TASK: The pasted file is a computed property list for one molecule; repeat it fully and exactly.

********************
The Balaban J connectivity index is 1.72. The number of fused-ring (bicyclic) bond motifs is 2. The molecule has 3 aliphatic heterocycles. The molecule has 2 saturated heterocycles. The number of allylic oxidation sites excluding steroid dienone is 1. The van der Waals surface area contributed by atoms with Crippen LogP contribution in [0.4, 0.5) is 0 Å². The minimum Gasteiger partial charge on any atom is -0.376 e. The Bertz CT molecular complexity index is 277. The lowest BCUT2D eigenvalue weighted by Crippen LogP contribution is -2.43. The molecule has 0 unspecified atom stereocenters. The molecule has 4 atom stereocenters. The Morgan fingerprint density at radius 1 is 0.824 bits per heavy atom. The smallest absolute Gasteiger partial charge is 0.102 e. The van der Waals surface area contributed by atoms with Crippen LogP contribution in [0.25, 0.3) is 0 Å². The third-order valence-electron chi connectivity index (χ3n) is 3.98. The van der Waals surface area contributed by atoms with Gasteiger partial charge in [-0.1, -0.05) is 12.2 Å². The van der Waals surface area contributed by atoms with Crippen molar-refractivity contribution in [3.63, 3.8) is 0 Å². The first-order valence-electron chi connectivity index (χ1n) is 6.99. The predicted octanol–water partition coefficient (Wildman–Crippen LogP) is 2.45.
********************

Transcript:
The Balaban J connectivity index is 1.72. The number of fused-ring (bicyclic) bond motifs is 2. The molecule has 3 aliphatic heterocycles. The molecule has 2 saturated heterocycles. The number of allylic oxidation sites excluding steroid dienone is 1. The van der Waals surface area contributed by atoms with Crippen LogP contribution in [0.4, 0.5) is 0 Å². The minimum Gasteiger partial charge on any atom is -0.376 e. The Bertz CT molecular complexity index is 277. The lowest BCUT2D eigenvalue weighted by Crippen LogP contribution is -2.43. The molecule has 0 unspecified atom stereocenters. The molecule has 4 atom stereocenters. The Morgan fingerprint density at radius 1 is 0.824 bits per heavy atom. The smallest absolute Gasteiger partial charge is 0.102 e. The van der Waals surface area contributed by atoms with Crippen LogP contribution in [0.25, 0.3) is 0 Å². The third-order valence-electron chi connectivity index (χ3n) is 3.98. The van der Waals surface area contributed by atoms with Gasteiger partial charge in [-0.1, -0.05) is 12.2 Å². The van der Waals surface area contributed by atoms with Crippen molar-refractivity contribution in [3.63, 3.8) is 0 Å². The first-order valence-electron chi connectivity index (χ1n) is 6.99. The predicted octanol–water partition coefficient (Wildman–Crippen LogP) is 2.45.